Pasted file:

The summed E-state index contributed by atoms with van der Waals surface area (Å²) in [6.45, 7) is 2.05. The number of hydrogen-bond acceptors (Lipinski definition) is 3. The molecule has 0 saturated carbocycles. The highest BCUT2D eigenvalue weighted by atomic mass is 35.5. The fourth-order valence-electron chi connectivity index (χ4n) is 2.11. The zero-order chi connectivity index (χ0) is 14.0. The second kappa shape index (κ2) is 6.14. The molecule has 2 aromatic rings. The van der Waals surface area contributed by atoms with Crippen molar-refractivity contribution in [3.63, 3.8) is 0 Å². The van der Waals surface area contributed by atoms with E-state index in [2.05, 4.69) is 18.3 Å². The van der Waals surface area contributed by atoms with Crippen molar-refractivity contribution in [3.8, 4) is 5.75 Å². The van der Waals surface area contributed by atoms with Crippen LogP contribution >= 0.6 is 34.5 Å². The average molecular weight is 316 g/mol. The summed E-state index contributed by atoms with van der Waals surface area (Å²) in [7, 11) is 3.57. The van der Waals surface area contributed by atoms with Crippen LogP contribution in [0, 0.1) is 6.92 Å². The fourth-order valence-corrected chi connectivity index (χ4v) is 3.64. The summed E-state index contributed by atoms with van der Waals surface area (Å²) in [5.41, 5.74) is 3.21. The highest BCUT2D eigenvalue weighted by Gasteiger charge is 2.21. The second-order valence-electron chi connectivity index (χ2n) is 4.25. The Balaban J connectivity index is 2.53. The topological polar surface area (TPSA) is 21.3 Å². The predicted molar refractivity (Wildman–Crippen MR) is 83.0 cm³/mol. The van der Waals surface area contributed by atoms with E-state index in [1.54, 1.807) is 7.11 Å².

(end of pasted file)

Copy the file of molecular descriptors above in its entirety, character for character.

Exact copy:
The summed E-state index contributed by atoms with van der Waals surface area (Å²) in [6.45, 7) is 2.05. The number of hydrogen-bond acceptors (Lipinski definition) is 3. The molecule has 0 saturated carbocycles. The highest BCUT2D eigenvalue weighted by atomic mass is 35.5. The fourth-order valence-electron chi connectivity index (χ4n) is 2.11. The zero-order chi connectivity index (χ0) is 14.0. The second kappa shape index (κ2) is 6.14. The molecule has 2 aromatic rings. The van der Waals surface area contributed by atoms with Crippen molar-refractivity contribution in [3.63, 3.8) is 0 Å². The van der Waals surface area contributed by atoms with E-state index in [2.05, 4.69) is 18.3 Å². The van der Waals surface area contributed by atoms with Crippen molar-refractivity contribution in [3.8, 4) is 5.75 Å². The van der Waals surface area contributed by atoms with Crippen LogP contribution >= 0.6 is 34.5 Å². The average molecular weight is 316 g/mol. The summed E-state index contributed by atoms with van der Waals surface area (Å²) in [7, 11) is 3.57. The van der Waals surface area contributed by atoms with Crippen LogP contribution in [0, 0.1) is 6.92 Å². The fourth-order valence-corrected chi connectivity index (χ4v) is 3.64. The summed E-state index contributed by atoms with van der Waals surface area (Å²) in [5.41, 5.74) is 3.21. The highest BCUT2D eigenvalue weighted by Gasteiger charge is 2.21. The second-order valence-electron chi connectivity index (χ2n) is 4.25. The Balaban J connectivity index is 2.53. The topological polar surface area (TPSA) is 21.3 Å². The predicted molar refractivity (Wildman–Crippen MR) is 83.0 cm³/mol. The van der Waals surface area contributed by atoms with E-state index in [1.54, 1.807) is 7.11 Å².